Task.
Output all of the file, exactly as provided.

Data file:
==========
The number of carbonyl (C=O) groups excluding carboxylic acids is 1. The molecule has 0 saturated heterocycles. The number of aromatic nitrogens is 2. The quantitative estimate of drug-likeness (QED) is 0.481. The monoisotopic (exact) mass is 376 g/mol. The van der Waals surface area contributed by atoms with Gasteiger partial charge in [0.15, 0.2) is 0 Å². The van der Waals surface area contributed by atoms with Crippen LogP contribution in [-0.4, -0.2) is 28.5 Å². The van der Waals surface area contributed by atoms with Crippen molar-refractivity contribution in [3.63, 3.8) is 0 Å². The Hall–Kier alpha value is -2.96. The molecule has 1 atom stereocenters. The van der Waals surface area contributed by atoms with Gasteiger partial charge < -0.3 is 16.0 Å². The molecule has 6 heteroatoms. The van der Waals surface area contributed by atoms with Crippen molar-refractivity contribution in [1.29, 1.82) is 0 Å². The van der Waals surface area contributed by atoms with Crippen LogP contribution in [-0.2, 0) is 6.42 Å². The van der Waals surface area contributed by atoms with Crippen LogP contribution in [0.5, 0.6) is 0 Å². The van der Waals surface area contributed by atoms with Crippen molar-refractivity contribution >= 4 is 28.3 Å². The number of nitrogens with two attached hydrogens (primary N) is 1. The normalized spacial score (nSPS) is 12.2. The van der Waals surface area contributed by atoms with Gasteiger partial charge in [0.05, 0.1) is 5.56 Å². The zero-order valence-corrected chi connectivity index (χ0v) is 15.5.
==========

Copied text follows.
The number of carbonyl (C=O) groups excluding carboxylic acids is 1. The molecule has 0 saturated heterocycles. The number of aromatic nitrogens is 2. The quantitative estimate of drug-likeness (QED) is 0.481. The monoisotopic (exact) mass is 376 g/mol. The van der Waals surface area contributed by atoms with Gasteiger partial charge in [0.15, 0.2) is 0 Å². The van der Waals surface area contributed by atoms with Crippen LogP contribution in [-0.4, -0.2) is 28.5 Å². The van der Waals surface area contributed by atoms with Crippen molar-refractivity contribution in [3.63, 3.8) is 0 Å². The Hall–Kier alpha value is -2.96. The molecule has 1 atom stereocenters. The van der Waals surface area contributed by atoms with Gasteiger partial charge < -0.3 is 16.0 Å². The molecule has 6 heteroatoms. The van der Waals surface area contributed by atoms with Crippen molar-refractivity contribution in [1.29, 1.82) is 0 Å². The van der Waals surface area contributed by atoms with Crippen LogP contribution in [-0.2, 0) is 6.42 Å². The van der Waals surface area contributed by atoms with Crippen LogP contribution in [0.5, 0.6) is 0 Å². The van der Waals surface area contributed by atoms with Crippen molar-refractivity contribution >= 4 is 28.3 Å². The number of nitrogens with two attached hydrogens (primary N) is 1. The normalized spacial score (nSPS) is 12.2. The van der Waals surface area contributed by atoms with Gasteiger partial charge in [0.05, 0.1) is 5.56 Å². The zero-order valence-corrected chi connectivity index (χ0v) is 15.5.